(CN) — Native to California, giant sequoia trees can live for thousands of years. And for thousands of years the trees have survived wildfires. In fact, they're naturally fire resistant. But they're no match for the kinds of wildfires drought and climate change have brought to the Golden State, and nearly a fifth of the world’s giant sequoias perished in wildfires in recent years.
In an effort to save the majestic trees, a bipartisan group of congressmen led by Representative Kevin McCarthy, a Republican from Bakersfield, on Thursday introduced the Save Our Sequoias Act.
"You know, prior to three years ago the only historical record we had of a fire destroying a giant sequoia was in 1297, but in the last three years, almost 20% of the giant sequoias have been destroyed by fires,” McCarthy said at a press conference to introduce the bill. "If we do nothing, we can lose them all. We must act now to ensure that we save them for future generations.”
The act would give federal land managers additional tools and resources to help save the giant sequoias from wildfire, insects and drought by prioritizing groves at highest risk and declaring an emergency to streamline and expedite environmental reviews of future efforts to protect the trees.
The bill would also allow the National Park Foundation and National Forest Foundation to solicit private donations to help save the iconic trees, and establish reforestation efforts in areas destroyed by recent wildfires.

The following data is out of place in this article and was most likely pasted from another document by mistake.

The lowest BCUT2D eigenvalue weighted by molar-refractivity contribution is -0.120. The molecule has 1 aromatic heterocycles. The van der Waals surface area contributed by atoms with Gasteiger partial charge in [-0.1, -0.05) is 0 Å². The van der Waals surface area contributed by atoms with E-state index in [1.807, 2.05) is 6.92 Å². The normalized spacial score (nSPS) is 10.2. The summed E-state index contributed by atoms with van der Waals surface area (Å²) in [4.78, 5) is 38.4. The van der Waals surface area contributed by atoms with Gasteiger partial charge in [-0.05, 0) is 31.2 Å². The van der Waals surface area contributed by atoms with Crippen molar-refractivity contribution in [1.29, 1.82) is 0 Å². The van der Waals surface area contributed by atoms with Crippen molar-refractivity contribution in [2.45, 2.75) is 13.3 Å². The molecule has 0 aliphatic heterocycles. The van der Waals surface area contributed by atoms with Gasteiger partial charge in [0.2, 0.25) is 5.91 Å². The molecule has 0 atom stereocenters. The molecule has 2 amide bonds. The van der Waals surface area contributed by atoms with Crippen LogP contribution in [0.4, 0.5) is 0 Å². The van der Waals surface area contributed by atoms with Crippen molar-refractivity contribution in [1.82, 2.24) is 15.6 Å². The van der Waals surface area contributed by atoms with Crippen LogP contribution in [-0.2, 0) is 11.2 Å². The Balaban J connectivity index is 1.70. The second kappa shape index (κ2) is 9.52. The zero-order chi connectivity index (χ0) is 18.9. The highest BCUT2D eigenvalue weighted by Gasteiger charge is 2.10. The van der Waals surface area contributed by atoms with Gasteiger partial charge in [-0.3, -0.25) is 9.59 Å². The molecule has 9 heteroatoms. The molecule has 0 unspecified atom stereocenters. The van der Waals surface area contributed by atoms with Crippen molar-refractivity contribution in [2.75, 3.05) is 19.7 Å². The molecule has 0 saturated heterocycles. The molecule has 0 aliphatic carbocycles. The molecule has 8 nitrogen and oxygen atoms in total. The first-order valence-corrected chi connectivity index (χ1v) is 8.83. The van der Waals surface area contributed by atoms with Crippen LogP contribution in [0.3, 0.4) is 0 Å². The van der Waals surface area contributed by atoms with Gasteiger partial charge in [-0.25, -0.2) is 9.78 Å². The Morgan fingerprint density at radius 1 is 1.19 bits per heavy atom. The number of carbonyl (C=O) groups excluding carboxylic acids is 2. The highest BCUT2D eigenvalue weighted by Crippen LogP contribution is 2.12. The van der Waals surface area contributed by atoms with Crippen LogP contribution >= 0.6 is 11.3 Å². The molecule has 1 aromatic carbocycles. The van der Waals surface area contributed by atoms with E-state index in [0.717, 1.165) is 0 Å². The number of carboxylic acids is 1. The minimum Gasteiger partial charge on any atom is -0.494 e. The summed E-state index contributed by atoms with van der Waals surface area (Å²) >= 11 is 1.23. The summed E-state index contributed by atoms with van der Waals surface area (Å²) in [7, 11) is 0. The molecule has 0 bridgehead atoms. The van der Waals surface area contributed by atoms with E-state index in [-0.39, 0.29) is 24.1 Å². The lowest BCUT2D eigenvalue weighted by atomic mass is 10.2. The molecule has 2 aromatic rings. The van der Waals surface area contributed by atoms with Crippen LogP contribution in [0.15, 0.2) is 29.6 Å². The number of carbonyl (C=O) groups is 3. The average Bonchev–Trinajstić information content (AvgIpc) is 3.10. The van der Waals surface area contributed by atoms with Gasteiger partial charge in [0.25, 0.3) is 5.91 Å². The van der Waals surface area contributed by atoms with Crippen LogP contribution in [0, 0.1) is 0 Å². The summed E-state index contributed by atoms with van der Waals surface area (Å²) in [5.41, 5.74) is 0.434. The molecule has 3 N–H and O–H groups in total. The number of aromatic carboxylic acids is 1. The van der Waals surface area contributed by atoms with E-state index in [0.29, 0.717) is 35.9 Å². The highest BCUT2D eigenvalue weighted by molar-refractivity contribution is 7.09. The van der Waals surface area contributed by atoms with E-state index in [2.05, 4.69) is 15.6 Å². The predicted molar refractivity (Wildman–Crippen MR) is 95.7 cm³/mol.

"The Save our Sequoias Act includes real reforms to forest management and equips our federal land managers with the tools and resources they need to save these trees from the threat of wildfire. I’m proud to be a part of this bipartisan effort to save our Sequoias for future generations,” said Congressman David Valadao, a Republican from Hanford, in a statement.
Lawmakers signing on to the bill include House Committee on Natural Resources Ranking Member Bruce Westerman, a Republican from Arkansas, Representatives Scott Peters, Jim Costa and Jimmy Panetta, all Democrats from California, Republican Tom McClintock of California and 23 others.
The conservation group The Nature Conservancy applauded the bill.
“Giant sequoias are designed to live with fire, just not the kind of fires we are seeing now. The Nature Conservancy strongly supports active interventions that are science-based and designed to restore ecological integrity in the areas in and around groves so that when wildfires do come, they are once again restorative rather than destructive,” said Kameran Onley, director of North American policy and government relations, in a statement.
More than 90 other nonprofits, local governments and politicians and entities also support the bill. But more than 80 others signed a letter opposing the bill, claiming it will actually undo environmental protections and allow for more logging in already imperiled forests.
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